However, environmental campaigners and others decried the proposed delay. Greenpeace called it a ‘step backwards on climate’, saying it would put the country’s net zero targets ‘in jeopardy’ and leaving it ‘paying more for its energy’.


Meanwhile, Jess Ralston, Energy Analyst at the Energy and Climate Intelligence Unit (ECIU) said: ‘By pushing to delay the scheme, the boiler companies imposing their “boiler tax” claim to be on the side of consumers, but Citizen’s Advice is clear that scrapping the scheme would hurt households, leaving them vulnerable to volatile international gas prices. Will the boiler companies now give back their boiler tax they have already imposed despite the scheme not having started and now being delayed?’


According to Ralston, previous ECIU analysis found that scrapping the CHMM could result in the UK’s gas demand in 2035 being more than 70 TWh higher than it could have been, which could result in the UK needing to import around a fifth (19%) more gas.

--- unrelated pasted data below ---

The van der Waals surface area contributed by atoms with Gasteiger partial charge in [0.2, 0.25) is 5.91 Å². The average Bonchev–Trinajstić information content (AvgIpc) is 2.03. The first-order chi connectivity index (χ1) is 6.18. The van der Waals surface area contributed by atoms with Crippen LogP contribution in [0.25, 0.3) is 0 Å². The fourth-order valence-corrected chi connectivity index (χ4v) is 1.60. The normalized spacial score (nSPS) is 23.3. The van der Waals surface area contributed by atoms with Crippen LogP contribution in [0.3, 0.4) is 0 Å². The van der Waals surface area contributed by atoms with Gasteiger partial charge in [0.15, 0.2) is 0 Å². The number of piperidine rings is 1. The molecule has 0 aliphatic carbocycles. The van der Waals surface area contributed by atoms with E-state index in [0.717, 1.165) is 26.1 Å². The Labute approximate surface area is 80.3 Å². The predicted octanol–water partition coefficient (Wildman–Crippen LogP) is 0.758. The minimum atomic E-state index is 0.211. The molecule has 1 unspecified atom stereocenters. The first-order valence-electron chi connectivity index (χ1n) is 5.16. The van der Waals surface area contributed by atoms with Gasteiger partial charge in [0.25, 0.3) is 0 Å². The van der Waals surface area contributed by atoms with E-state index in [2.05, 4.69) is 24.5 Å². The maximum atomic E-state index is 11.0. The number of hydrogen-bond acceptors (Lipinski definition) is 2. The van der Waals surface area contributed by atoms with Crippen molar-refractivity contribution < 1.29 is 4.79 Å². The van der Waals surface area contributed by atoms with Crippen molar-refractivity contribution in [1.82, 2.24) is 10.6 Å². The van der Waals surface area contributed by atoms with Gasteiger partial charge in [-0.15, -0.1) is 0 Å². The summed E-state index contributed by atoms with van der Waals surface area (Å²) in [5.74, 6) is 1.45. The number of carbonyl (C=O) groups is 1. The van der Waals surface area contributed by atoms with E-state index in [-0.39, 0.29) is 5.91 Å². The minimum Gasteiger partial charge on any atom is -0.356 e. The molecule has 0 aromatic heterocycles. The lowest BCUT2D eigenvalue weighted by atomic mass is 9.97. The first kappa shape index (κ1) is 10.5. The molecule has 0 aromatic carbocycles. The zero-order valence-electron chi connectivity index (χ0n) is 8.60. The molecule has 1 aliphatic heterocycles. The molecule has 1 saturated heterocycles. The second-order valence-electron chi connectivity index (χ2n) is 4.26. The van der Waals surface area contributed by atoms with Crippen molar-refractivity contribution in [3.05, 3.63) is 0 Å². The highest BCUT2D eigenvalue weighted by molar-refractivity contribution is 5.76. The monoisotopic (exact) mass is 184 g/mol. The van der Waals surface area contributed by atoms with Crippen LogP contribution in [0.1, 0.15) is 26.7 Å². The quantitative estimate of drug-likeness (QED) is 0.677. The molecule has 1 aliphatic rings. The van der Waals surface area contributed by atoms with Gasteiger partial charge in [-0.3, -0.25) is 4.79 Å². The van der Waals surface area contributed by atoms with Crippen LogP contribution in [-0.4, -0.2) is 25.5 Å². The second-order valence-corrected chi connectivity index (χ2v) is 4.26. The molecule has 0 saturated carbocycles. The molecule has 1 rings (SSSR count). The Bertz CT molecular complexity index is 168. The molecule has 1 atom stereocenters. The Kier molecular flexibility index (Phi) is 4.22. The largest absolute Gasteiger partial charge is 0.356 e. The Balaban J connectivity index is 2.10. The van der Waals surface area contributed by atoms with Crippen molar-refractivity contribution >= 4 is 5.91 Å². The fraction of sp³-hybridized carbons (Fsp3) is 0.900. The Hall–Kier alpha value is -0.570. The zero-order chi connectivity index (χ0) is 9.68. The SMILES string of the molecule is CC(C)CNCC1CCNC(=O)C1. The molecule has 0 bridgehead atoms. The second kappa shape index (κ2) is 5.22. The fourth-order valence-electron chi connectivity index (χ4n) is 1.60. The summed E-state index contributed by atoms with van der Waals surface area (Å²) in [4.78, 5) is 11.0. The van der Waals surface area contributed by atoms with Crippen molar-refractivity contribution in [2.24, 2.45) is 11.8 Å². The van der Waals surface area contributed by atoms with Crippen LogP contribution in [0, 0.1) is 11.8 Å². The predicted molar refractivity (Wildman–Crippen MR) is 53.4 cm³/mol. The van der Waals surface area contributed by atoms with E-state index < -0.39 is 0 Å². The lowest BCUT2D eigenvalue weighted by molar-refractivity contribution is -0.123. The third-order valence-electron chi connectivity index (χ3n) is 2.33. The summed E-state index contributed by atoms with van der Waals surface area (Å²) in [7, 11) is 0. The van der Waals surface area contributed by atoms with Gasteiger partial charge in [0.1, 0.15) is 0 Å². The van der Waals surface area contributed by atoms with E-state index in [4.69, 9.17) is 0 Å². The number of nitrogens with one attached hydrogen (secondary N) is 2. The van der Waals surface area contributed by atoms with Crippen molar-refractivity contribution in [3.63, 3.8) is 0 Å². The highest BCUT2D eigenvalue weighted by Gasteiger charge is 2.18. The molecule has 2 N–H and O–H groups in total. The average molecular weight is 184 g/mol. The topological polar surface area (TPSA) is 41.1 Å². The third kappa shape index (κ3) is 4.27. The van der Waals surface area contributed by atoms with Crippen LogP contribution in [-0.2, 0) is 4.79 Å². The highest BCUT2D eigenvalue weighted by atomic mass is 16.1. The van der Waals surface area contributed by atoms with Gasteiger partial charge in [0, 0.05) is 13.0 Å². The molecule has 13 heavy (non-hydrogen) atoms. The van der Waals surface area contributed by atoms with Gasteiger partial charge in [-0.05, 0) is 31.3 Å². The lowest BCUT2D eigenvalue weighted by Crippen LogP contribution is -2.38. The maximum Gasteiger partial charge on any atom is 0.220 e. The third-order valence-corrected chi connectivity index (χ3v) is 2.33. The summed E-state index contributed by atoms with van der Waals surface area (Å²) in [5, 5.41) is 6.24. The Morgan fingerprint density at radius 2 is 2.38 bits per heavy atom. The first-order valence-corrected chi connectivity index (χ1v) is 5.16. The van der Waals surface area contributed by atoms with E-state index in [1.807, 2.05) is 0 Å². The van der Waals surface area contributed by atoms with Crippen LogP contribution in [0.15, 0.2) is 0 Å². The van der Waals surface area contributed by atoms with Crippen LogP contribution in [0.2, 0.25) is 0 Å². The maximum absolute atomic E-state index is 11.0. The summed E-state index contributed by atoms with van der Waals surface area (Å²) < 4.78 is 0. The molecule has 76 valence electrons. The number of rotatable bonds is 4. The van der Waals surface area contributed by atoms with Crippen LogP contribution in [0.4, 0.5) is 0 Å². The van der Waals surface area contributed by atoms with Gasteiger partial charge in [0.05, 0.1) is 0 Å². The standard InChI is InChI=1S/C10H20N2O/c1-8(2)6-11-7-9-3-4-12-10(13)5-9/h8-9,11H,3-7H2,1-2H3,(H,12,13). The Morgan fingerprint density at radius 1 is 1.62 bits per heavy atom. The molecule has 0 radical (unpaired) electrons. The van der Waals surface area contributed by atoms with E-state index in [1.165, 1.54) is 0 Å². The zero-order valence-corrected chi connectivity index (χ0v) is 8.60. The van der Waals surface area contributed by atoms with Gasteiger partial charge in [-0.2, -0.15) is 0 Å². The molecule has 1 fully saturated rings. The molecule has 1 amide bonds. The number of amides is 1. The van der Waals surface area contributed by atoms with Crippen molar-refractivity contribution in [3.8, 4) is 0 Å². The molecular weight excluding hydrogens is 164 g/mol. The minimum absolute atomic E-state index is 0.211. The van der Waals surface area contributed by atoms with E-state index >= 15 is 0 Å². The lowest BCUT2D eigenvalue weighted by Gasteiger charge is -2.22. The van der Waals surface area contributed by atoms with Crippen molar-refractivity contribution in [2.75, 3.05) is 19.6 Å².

ECIU analysis also found that the top four gas boiler manufacturers in the UK could be set to make more than £100mn by increasing their prices by an average of £110 per boiler.


In response to recent price rises by boiler manufacturers, Energy Security Secretary Claire Coutinho recently called on the Competition and Markets Authority (CMA) to review the industry – which has four companies dominating 90% of the market – ‘to consider whether it is working as well as it should and delivering the best outcomes for customers’.


Slowing progress on decarbonising home heating

Meanwhile, although the UK government claims that the response to the heat pump installation grant increase has been ‘especially positive’, with a nearly 40% increase in people applying in January 2024 compared to the same month in 2023, a new report from the National Audit Office (NAO) suggests that a lower than expected uptake is ‘slowing progress on decarbonising home heating’ and that the January uptick requires ‘more data… to determine whether the change is sustained’.